But here’s the thing: Rosemary’s situation -- pregnancy by Satan -- is odd enough, but her treatment by the patriarchal society is completely routine for the epoch.
Consider that Rosemary is not permitted to decide where she wants to live. Instead, she must petition her husband for the right to make that choice. She does not get to choose her own obstetrician either. That duty is also assigned to her husband.
Guy (John Cassavetes) even gets to dictate (with a handy calendar no less), when “they” should begin attempting to get pregnant. She has desired to have children for some time, but her feelings have not been taken into account, until now, when that desire can be co-opted by others.
Later, when Rosemary’s pregnancy begins to go awry, the doctor, her husband, and the neighbors all poo-poo her very legitimate concerns about pain and weight-loss.
And when Rosemary runs, helpless, to another doctor, Hill, he betrays her because he’s part of the dominant culture’s “boy’s club,” though not a devil-worshiper.
Lest this aspect of life in the 1960s be dismissed as part and parcel of the film’s considerable (and effective) atmosphere of paranoia, one should remember the facts of women’s health in the 1960s:
“In the 1960s, a woman had to get permission from her husband to have a tubal ligation,” for instance, “a procedure that made pregnancy impossible. Single women were generally refused such procedures.” (Laban Carrick Hill, American Dreaming: How Youth Changed America in the 1960s; 2009, Hochette Book Group, NY.)
Similarly, author Sue Vilhauer Rosser reminds readers in Women, Science and Myth: Gender Beliefs from Antiquity to the Present (ABL-CIO, 2005, page 407) that “women sought to control their own bodies” in the 1960s “through access to safe birth control, abortion and information about their physiology and anatomy; to define their experience as a valid aspect of their health needs; and to question the androcentric bias found in the hierarchy of the male-dominated health care system and its approach to research and practice.”
The relevant line there, perhaps, involves a woman’s ability to define as valid her own health needs.
That’s precisely the war that Rosemary repeatedly wages in the Polanski film. Her pain is routinely dismissed by others, and her dislike of the “vitamin” drink prepared by Mrs. Castavet is similarly ignored.
The reason why?
Men such as Guy, Sapirstein and Roman boast an alternate agenda for Rosemary. Her pain is irrelevant to that agenda. Finally, Rosemary acts out or rebels against her male masters in the only way the culture permits, in terms of fashion; in terms of her appearance. She gets a very severe hair-cut.
Perhaps one of the scariest qualities of Rosemary’s Baby today is the fact that there are still folks out there who want to go back to the 1960s in terms of women’s health care. Many have run for the U.S. Senate or for President recently.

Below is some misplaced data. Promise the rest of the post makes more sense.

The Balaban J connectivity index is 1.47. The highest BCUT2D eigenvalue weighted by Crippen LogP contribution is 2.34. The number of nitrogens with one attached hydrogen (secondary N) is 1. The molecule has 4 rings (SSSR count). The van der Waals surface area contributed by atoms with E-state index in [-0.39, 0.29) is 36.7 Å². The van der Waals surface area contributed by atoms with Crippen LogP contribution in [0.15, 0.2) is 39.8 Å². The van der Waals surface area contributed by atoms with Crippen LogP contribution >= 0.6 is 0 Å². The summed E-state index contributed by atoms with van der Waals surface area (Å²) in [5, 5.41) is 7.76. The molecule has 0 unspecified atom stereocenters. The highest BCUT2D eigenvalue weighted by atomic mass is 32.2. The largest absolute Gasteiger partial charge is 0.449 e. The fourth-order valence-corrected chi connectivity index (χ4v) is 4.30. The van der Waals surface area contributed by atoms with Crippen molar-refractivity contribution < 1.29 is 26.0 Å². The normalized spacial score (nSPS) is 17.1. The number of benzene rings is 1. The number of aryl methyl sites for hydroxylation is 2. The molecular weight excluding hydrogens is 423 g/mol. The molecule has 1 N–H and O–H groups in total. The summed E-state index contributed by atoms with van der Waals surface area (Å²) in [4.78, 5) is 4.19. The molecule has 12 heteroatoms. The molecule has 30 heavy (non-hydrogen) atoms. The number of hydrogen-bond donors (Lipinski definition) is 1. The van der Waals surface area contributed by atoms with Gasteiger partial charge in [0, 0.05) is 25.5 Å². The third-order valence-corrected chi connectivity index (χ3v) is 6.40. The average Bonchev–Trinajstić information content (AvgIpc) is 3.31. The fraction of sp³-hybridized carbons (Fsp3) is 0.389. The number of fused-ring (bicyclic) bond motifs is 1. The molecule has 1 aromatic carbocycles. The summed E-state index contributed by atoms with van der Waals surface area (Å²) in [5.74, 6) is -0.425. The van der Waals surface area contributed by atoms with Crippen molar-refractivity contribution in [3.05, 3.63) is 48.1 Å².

Oddly, these are usually the self-same men arguing that government shouldn’t intrude into people’s private lives. That libertarian principle, however, is ritually sacrificed when it comes to control over the uterus.
On a connected note, the most unpleasant interaction I’ve likely ever had with a horror movie fan arose over a discussion Rosemary’s Baby that came down to sexual politics.
At a horror convention, a fan approached Joe Maddrey and me at our vendor’s table and began asking our cinematic likes and dislikes. He almost immediately went into chapter and verse regarding his dislike of Rosemary’s Baby. He went so far as to say that Mia Farrow’s character “deserved to be raped.”
I questioned him about that. I asked two questions, actually.
First, what did Rosemary do, precisely, to deserve being raped?
And secondly, why did she deserve to be raped by the Devil?
His response was -- verbatim -- that she was “too whiny,” and that because she was so whiny, she had it coming.
To "whine" means “to complain” and this fellow clearly disliked Rosemary because she had the audacity to complain about her plight, her terrible misuse by husband, doctor, and neighbor.
So there you have it. Even today, some folks feel threatened by the fact that a woman may not do exactly what men want her to do. She steps out of that narrow box, and deserves rape…and rape by the Devil, no less.
Why would anyone who loves his mother, sister, daughter, or wife hold such a draconian belief?
Fortunately, such beliefs have, in my experience, been the rare exception in terms of horror fandom. Horror film fans -- often judged harshly by others, themselves -- are not usually the type to repeat the mistake.
But Rosemary’s Baby and this fan’s hostile viewpoint towards it lead characters always reminds me of a famous quote from the great Rod Serling:
“If you want to prove that God is not dead, first prove that man is alive."